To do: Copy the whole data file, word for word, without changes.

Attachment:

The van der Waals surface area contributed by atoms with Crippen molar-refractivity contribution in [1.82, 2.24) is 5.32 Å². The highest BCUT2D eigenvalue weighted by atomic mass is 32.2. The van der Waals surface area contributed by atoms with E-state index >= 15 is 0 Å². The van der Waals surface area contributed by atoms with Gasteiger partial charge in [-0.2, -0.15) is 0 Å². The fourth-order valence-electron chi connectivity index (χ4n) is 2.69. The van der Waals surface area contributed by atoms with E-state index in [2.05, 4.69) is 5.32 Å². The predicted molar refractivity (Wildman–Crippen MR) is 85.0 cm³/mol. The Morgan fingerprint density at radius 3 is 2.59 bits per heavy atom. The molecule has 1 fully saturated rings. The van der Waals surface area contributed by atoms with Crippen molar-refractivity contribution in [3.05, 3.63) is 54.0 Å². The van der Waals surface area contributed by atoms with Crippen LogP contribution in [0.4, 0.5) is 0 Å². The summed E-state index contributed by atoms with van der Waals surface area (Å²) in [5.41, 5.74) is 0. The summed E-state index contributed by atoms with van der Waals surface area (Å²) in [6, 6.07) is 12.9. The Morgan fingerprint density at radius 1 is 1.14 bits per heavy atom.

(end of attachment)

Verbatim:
The van der Waals surface area contributed by atoms with Crippen molar-refractivity contribution in [1.82, 2.24) is 5.32 Å². The highest BCUT2D eigenvalue weighted by atomic mass is 32.2. The van der Waals surface area contributed by atoms with E-state index >= 15 is 0 Å². The van der Waals surface area contributed by atoms with Gasteiger partial charge in [-0.2, -0.15) is 0 Å². The fourth-order valence-electron chi connectivity index (χ4n) is 2.69. The van der Waals surface area contributed by atoms with E-state index in [2.05, 4.69) is 5.32 Å². The predicted molar refractivity (Wildman–Crippen MR) is 85.0 cm³/mol. The Morgan fingerprint density at radius 3 is 2.59 bits per heavy atom. The molecule has 1 fully saturated rings. The van der Waals surface area contributed by atoms with Crippen molar-refractivity contribution in [3.05, 3.63) is 54.0 Å². The van der Waals surface area contributed by atoms with Crippen LogP contribution in [0.4, 0.5) is 0 Å². The summed E-state index contributed by atoms with van der Waals surface area (Å²) in [5.41, 5.74) is 0. The summed E-state index contributed by atoms with van der Waals surface area (Å²) in [6, 6.07) is 12.9. The Morgan fingerprint density at radius 1 is 1.14 bits per heavy atom.